AMC Networks doesn’t fear the growth of skinny bundles and Internet video services, CEO Josh Sapan told investors today at the UBS Global Media and Communications Conference.

“We’re in every alternative bundle that’s been offered to date,” including Sling TV and Sonly’s PlayStation Vue, he says. “That’s not because they’re nice to us, but because it will drive their business.” With five of TV’s top 10 shows including The Walking Dead, “we’re a fantastic bargain.”

amc-logo-2016
AMC

Even so, he says that there’s still life left in the traditional pay TV bundle. “People like one price for a lot of stuff.”

But he doesn’t see offering AMC or other channels individually on the Internet, similar to HBO Now.

The current system of introducing shows on basic pay TV channels, and keeping them on the infrastructure — VOD, for example — at least a year before offering them to outside services such as Netflix has “worked pretty well for us.”

What’s more, advertising is “a great growth business for us.”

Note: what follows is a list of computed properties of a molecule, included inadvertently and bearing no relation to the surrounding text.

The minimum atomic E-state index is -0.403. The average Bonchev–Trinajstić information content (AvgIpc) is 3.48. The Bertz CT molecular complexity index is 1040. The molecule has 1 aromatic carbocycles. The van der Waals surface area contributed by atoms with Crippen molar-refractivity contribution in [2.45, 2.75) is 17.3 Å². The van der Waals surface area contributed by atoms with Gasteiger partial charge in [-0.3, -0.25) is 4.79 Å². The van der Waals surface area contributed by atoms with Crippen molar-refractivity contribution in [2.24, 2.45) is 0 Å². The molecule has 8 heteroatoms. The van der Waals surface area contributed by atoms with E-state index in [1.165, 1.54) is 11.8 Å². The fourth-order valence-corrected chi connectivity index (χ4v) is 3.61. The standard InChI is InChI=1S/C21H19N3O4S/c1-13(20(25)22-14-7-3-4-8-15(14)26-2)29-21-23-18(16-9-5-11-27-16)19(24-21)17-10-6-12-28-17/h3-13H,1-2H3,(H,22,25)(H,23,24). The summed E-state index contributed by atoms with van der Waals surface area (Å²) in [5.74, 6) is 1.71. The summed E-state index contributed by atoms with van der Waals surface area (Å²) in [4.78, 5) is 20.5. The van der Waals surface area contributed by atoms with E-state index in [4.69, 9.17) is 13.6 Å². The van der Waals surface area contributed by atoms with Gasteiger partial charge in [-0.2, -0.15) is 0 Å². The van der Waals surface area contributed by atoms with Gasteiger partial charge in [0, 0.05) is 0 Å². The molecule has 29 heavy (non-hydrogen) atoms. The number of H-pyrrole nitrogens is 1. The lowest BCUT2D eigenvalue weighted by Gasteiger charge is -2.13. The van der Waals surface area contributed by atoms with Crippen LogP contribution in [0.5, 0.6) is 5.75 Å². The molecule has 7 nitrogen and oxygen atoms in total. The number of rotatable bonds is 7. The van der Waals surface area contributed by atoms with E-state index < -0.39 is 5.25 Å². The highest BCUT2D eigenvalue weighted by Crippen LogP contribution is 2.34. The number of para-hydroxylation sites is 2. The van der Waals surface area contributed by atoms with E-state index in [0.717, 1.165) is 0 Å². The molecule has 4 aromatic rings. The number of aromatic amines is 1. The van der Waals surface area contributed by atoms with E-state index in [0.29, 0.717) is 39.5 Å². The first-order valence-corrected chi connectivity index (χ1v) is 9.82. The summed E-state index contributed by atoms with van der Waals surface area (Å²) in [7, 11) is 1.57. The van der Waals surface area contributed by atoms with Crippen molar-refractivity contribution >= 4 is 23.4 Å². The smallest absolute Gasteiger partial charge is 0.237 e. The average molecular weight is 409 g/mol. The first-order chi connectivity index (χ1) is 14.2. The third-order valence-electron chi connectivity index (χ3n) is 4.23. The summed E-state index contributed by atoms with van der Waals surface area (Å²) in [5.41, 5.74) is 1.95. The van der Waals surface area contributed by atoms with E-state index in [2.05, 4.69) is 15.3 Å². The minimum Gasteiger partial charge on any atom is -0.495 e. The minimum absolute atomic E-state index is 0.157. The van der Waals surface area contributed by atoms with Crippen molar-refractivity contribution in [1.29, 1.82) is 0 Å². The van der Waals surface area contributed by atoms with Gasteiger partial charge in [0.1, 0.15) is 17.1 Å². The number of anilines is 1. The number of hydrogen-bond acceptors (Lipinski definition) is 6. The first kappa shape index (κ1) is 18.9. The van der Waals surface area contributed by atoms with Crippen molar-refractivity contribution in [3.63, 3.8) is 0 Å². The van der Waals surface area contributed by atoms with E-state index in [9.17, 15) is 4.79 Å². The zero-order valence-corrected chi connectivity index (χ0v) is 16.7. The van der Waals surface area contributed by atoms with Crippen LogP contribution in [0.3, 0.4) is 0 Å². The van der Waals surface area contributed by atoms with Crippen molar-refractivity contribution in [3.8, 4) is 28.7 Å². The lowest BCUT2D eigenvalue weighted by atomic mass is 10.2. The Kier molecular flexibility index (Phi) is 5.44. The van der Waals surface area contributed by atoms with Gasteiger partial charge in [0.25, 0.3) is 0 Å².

The market’s volume is “pretty good,” though growth will come in at about 4% this year versus his expectations for 5.5%. He’s optimistic about 2017 after a strong upfront market, and as Nielsen works to include digital viewers into its ratings, “there’s significant upside for us.”

the-walking-dead-season-7-ep-2
AMC

The Walking Dead is still AMC’s biggest seller and — without apparent irony — he says “it has a long life.”

He’s also optimistic about Preacher and Better Call Saul, among other productions. Sapan told investors that AMC is “a relatively small company with a pretty good batting average.”

And he’s upbeat about the growing number of home-grown productions. “Our investment in content has increased pretty significantly.”

That isn’t necessarily because bidding has increased for new shows. For most of AMC’s hits including Mad Men and Breaking Bad, “there was no bidding for those shows. They couldn’t sell them.”

As a result, “we don’t see dramatic price escalation. We do see more speed to commit.”

Sapan adds that he doesn’t feel pressure to become part of a bigger company with mergers including AT&T’s planned acquisition of Time Warner.

“What’s most important is to have content that people really desire,” he says. “The consumer’s voice and choice is becoming louder due to social media. … We’ve been focused on strategic investments that make our content better, and it seems to be working pretty well.”